Police were only authorised to use sniffer dogs in operations on Thursday. Shifan said the dogs will also be used to detect counterfeit money.

Last year, the police confiscated 44 kilograms of drugs in 31 nation-wide operations.


President ratifies amendments to Clemency Act, Human Rights Commission Act

President Abdulla Yameen yesterday ratified amendments passed by parliament to the Clemency Act and Human Rights Commission of Maldives (HRCM) Act last month.

Amendments submitted on behalf of the government to the HRCM Act were among a number of bills drafted by the Attorney General’s Office to bring outdated laws in line with the Constitution adopted in August 2008.

The amendments confer powers to the HRCM to either suspend employees of state institutions for two weeks for not complying with the commission’s orders, or to impose a fine of between MVR3,000 (US$195) and MVR25,000 (US$1,621) for non-compliance.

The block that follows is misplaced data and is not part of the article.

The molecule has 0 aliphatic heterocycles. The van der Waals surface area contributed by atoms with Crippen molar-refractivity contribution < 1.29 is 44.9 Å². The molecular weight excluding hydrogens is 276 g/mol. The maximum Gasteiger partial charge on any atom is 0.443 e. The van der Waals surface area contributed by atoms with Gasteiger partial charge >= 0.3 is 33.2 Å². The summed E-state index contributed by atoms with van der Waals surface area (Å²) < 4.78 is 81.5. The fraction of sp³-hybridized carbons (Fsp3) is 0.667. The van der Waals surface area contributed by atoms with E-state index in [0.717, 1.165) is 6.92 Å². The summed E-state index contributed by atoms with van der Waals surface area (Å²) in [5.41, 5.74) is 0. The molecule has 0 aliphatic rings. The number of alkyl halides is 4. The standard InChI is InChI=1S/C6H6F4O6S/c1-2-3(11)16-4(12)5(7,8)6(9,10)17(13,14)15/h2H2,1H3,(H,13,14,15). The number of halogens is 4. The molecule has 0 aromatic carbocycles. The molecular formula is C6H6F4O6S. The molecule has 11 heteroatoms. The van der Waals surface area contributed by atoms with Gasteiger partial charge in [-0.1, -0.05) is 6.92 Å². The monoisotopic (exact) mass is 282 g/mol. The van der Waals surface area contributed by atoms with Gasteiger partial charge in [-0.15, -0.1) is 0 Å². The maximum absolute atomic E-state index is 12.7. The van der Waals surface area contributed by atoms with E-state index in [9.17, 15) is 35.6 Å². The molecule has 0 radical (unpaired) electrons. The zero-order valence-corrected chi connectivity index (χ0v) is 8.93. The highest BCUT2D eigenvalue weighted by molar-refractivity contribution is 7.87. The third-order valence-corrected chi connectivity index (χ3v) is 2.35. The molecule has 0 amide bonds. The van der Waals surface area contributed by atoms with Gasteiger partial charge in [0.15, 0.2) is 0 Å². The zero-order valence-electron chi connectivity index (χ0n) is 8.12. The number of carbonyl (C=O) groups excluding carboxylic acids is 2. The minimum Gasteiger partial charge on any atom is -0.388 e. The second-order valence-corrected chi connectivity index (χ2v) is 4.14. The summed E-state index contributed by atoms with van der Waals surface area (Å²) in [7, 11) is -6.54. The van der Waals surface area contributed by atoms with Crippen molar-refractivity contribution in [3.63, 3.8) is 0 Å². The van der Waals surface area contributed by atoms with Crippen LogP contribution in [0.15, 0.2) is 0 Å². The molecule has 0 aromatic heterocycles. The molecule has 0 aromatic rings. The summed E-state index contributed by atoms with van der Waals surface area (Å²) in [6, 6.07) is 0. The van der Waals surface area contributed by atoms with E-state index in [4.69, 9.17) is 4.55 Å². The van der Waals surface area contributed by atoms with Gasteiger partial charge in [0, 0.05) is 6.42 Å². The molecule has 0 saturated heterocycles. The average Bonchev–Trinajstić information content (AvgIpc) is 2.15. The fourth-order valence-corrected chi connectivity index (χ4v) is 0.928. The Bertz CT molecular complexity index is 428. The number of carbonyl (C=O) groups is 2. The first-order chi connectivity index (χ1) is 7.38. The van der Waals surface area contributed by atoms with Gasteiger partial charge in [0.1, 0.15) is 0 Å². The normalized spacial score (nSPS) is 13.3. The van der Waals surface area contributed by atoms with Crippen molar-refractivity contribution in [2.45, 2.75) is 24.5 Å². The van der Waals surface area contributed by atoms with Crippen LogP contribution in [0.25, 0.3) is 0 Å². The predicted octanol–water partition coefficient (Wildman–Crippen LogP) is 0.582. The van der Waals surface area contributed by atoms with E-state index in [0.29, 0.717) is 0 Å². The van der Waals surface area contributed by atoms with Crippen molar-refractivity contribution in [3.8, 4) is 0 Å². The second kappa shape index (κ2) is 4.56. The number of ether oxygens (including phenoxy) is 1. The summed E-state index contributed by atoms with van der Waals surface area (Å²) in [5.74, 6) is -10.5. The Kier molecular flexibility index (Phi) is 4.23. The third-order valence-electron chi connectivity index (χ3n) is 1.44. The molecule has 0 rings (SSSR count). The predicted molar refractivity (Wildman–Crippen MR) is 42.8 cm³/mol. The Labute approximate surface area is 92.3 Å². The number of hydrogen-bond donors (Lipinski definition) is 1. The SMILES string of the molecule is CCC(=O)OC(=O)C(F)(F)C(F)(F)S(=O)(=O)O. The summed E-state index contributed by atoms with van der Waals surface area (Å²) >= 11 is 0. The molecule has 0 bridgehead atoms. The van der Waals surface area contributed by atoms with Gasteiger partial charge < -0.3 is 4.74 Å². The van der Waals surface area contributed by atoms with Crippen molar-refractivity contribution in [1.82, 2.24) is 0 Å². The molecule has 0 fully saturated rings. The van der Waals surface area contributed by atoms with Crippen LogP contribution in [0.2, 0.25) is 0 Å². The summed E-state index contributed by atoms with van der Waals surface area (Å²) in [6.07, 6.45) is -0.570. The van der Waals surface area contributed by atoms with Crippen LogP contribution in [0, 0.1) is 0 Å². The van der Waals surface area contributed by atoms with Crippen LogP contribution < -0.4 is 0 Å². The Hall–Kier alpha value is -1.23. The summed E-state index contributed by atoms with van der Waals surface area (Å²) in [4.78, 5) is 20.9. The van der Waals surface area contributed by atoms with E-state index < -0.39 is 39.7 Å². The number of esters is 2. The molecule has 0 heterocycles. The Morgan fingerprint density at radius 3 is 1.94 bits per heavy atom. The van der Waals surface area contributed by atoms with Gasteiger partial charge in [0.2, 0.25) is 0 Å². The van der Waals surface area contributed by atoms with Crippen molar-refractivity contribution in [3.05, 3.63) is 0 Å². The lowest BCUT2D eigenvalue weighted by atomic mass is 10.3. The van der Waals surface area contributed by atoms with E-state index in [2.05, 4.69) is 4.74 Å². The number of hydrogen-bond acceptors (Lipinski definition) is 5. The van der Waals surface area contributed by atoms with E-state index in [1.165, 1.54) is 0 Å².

Amendments submitted by Progressive Party of Maldives (PPM) MP Ahmed Thoriq to the Clemency Act meanwhile state that convicts would be eligible for presidential pardon or reduction of sentences after serving one-quarter of a jail term. The period is currently one-third of a sentence.

Moreover, persons convicted of drug trafficking involving less than 14 grams would also be eligible for pardon or commuting of sentences.


Amendments to Clemency Act sent to committee

Amendments to the Clemency Act submitted by Progressive Party of Maldives (PPM) MP Ahmed Thoriq was accepted for consideration at today’s sitting of parliament.

Following preliminary debate, MPs voted unanimously to send the amendment bill (Dhivehi) to the national security committee for further review with 62 votes in favour.